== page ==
Sin Tax: How Much Does It Cost, Generate in Cuyahoga County?

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CLEVELAND, Ohio — On the eve of a vote that could either extend Cleveland’s existing relationship with its major-league sports teams or alter it dramatically, both supporters and opponents of the sin tax extension believe voting with them is a vote for Cleveland’s future.

**For much more on Tuesday’s election, click here**

On Tuesday, Cuyahoga County voters will decide whether to extend the tax for another 20 years, raising about $260 million, money that would be used to pay down the debts on the two stadiums and the arena that are the homes of the Browns, the Indians and the Cavs.

The tax is 4.5 cents on a pack of cigarettes, a penny and a half on a beer, six cents on a bottle of wine, $3 on a gallon of hard liquor, plus taxes on mixed beverages and cider.

Supporters say it has a proven track record of building stadiums, keeping the sports teams, and reinvigorating downtown Cleveland.

“This is a small tax, it is not a tax increase,” said Joe Roman, CEO of the Greater Cleveland Partnership. “And your beer prices won’t change even if the sin tax is not passed. Here’s an opportunity for the next generation to make sure we stay a major-league city for a long time to come.”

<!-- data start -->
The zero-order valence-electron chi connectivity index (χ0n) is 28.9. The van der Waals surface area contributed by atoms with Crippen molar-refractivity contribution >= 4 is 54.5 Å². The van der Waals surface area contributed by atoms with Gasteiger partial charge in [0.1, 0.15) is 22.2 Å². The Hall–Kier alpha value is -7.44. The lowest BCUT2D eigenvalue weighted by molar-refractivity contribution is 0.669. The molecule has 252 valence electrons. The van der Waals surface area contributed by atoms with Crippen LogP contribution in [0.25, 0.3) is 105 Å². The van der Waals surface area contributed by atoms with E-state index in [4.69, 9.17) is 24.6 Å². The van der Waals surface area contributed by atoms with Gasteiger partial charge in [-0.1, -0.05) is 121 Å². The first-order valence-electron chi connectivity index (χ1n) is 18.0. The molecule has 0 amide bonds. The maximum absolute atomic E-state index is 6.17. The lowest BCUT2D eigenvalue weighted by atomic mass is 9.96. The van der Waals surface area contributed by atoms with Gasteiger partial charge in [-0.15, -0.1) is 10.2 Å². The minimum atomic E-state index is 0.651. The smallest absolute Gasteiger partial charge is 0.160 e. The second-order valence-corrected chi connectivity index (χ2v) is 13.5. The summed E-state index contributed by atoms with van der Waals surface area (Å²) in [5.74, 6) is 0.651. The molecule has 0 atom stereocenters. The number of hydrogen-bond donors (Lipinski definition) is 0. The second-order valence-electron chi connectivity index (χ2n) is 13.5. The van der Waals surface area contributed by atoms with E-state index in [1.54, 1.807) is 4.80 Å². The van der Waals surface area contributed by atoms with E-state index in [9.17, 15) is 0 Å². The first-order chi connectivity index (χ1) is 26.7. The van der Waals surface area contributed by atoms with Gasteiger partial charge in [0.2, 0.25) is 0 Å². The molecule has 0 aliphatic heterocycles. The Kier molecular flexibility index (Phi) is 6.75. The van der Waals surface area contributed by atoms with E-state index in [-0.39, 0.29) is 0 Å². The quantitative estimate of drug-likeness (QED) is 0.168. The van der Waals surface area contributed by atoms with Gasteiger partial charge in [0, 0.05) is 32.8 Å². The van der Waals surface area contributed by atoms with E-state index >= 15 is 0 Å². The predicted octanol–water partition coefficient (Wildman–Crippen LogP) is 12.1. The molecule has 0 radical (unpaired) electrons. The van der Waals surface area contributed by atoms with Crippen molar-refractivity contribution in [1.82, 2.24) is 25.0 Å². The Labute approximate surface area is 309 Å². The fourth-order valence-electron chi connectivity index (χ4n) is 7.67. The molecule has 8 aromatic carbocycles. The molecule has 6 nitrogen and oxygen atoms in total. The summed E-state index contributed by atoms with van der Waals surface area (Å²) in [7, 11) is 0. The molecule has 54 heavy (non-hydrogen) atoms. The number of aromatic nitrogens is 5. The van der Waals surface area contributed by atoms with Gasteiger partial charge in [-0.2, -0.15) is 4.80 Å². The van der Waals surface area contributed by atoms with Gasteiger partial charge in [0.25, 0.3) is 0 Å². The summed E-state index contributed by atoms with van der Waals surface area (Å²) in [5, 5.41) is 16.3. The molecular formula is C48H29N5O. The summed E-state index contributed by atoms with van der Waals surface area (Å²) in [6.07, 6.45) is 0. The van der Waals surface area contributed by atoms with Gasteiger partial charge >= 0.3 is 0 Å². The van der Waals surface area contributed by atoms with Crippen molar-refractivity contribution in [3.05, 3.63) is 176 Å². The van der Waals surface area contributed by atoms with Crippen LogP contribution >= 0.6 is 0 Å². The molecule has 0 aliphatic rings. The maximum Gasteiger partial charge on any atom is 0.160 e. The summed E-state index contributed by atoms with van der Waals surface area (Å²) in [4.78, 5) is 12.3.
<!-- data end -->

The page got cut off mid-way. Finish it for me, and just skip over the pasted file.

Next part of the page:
But opponents said the tax is unfair in part because it hits lower-income people hard, and because of the length of the proposed extension.

“None of the teams’ leases at this point extend beyond 15 years,” said William Tarter, Jr., the vice-chair of the Coalition Against the Sin Tax.

“So, as taxpayers,” Tarter said, “we’re being asked to commit 20 years when we have not got the same type of commitment back.”

City leaders have warned that if the extension fails, money to pay off the stadiums and for repairs may have to come from the general revenue fund.

Opponents say the region should look for other funding sources besides a tax or dipping into the general fund.

They have suggested a $3.25 “facility fee” to be paid by ticket holders to all events at First Energy Stadium, Progressive Field and the Q.

They argue the sin tax is an old idea whose time has passed.

“If you think we need to identify a better way, a more fair way,” Tarter said, “than voting ‘no’ on Issue 7 is the first step to start that.”

“We need to stay fresh, we need to stay current,” Roman said, “but this one works. And unlike a lot of taxes, we know exactly where the dollars are going.”

County voters will have the final say on Tuesday.

For extended coverage on this story, click here.

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